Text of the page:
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Change The Holiday Conversation Around Autistic Children

You've seen the posts. A quick Google search yields me the following results:


"How to survive the holiday season"


"Avoiding Meltdowns at Christmas"


"The challenges of the holidays"


"Having your autistic child on holiday can be a stressful experience"




This one hit me in the guts - " The holiday season is supposed to be the most magical time of year, but for parents of children with autism, it can present certain challenges."


OOF.


As a society, we really need to talk. We need to do better. I don't see this being written about neurotypical children.


Christmas is a magical time for ALL. And if it's not magical? It's often a lack of understanding and accommodations that lead to the stressful experiences.


Repeated over time, this leads to a schema being built, which is a cognitive framework that we use to organise our experiences. A log of all the unaccommodated Christmases gets built into a child's mind, of all the times they felt stressed and overwhelmed and undercatered for at the dinner table, and can lead to the "Bah Humbug" mentality. Over time, our autistic children feel stressed leading up to Christmas. And no, not because they're autistic, but because they've been traumatised by Christmas.


The conversation needs to move away from "Avoiding Meltdowns" to "Creating Meaningful Neurodivergent Family Traditions". The content may be similar, but the language shift is powerful.



How can we create magic for our neurodivergent children?


Now THAT'S the question. Why are there not more blog posts being written about this?


Here are some ideas:


1) Ask them what they want to do.


This is still a revolutionary idea for our generation that grew up with the idea of "children should be seen but not heard" but in creating unique family traditions, let's start with the children. What do they feel would be magical for them?


Is it matching Peter Alexander Christmas PJs? Or is it morning rudie nudie in the house?


Is it going to see the lights?


Is it in making an epic playlist and having a private karaoke session?


Is it only ever doing the big outings for an hour before calling it quits and driving back home?


Let's do that.


2) Safe foods, but make it festive.


What are their favourite foods? Let's decorate that! I've seen some epic chicken nugget trees.



3) Out with the sensory overload.


Oof, popping those crackers hurt my ears every time. And WHY? Is that joke really worth it? One of my favourite traditions is hiding an epic joke that I've heard and written personally under the napkin. 1, 2, 3, we all pull it away and read it. No loud bangs, no unpredictable lead up, just good ol' fashioned fun.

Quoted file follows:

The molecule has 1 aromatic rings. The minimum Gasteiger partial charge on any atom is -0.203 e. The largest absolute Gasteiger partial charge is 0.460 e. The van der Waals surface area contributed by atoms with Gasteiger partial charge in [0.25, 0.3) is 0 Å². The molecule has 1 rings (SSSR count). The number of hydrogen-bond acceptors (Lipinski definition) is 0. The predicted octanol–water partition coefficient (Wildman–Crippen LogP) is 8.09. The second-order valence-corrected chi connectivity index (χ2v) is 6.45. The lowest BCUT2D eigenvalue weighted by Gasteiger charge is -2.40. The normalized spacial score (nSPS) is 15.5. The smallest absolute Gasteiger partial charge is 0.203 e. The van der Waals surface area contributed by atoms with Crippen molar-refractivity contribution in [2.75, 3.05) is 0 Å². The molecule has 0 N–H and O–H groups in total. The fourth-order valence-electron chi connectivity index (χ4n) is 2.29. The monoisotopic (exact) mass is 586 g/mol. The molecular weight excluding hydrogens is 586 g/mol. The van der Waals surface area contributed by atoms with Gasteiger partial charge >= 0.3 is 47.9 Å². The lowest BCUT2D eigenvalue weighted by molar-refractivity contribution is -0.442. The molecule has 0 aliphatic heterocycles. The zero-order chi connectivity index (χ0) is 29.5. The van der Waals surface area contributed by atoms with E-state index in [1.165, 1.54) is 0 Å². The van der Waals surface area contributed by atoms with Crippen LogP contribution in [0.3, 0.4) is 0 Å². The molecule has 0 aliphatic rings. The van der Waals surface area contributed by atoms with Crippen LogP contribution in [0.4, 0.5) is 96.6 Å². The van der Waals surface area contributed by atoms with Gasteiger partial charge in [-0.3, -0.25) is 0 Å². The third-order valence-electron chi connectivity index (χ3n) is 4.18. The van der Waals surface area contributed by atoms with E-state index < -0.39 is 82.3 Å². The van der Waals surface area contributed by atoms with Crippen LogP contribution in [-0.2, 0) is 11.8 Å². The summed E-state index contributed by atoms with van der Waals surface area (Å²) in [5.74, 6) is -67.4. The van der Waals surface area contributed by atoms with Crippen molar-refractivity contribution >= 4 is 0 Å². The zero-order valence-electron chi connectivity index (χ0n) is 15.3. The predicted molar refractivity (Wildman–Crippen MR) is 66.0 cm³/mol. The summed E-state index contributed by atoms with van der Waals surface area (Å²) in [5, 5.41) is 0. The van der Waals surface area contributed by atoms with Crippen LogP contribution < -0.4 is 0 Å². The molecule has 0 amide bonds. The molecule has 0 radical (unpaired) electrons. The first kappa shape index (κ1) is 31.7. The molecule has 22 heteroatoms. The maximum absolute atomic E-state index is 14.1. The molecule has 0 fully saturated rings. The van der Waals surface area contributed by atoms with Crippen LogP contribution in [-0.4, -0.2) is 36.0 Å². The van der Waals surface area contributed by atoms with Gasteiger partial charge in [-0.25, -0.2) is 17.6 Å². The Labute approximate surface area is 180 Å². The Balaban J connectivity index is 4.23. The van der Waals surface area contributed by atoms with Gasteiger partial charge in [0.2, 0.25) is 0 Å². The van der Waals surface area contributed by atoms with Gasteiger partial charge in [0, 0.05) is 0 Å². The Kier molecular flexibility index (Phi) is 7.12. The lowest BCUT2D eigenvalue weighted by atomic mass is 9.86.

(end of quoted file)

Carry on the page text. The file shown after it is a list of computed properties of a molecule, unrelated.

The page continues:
This may also mean that some traditions that we've been used to changes, such as opening all the presents at once. Some nice family traditions I've heard of is getting to unwrap one present per hour so that a child can fully engage with the present they have and have the time to process it before moving on to the next one.



4) In with the sensory fun.


Perhaps tinsel was made to be played with first instead of going up on the tree. And adults, let's admit it. It IS so much more fun watching them pretend to be a fashionista trotting up and down the hallway sashaying the tinsel than it is having the perfect tree.


Christmas in Australia may not be a good time for cuddling up by the fireplace with creepy Christmas music [yes, you know the song I'm talking about], but it is an epic time to crack out the water hose and get some quality water play in.


5) Do we have to?


Santa photos. Don't want to do them, don't have to do them. There, I said it. Our family went years without Santa photos because the children were uncomfortable, and that's okay. It's not a big gap in their Christmas memory and they have plenty of other safe, genuinely happy festive moments in the photobook. Also, the social distancing that COVID has brought can be a right blessing so we don't have to interact with strangers who we hardly know.


While we're talking about social activities, can we see that relative another time? Because the social overload of Christmas can be what contributes to a negative schema being built as well where we predict overwhelm, chaos and burnout before it even begins. If we absolutely can't, let's normalise our neurodivergent children having a safe space to go to in the house where they can do what suits them and makes them happy.


So if the past two years of 2020 and 2021 has taught us anything, it's that what we think has to be a certain way can absolutely, 100% change.


Let's start changing the conversation. Let's lean into making Christmas an absolute magical time of year for our children and the whole family.


Merry, merry Christmas, from my family to yours.

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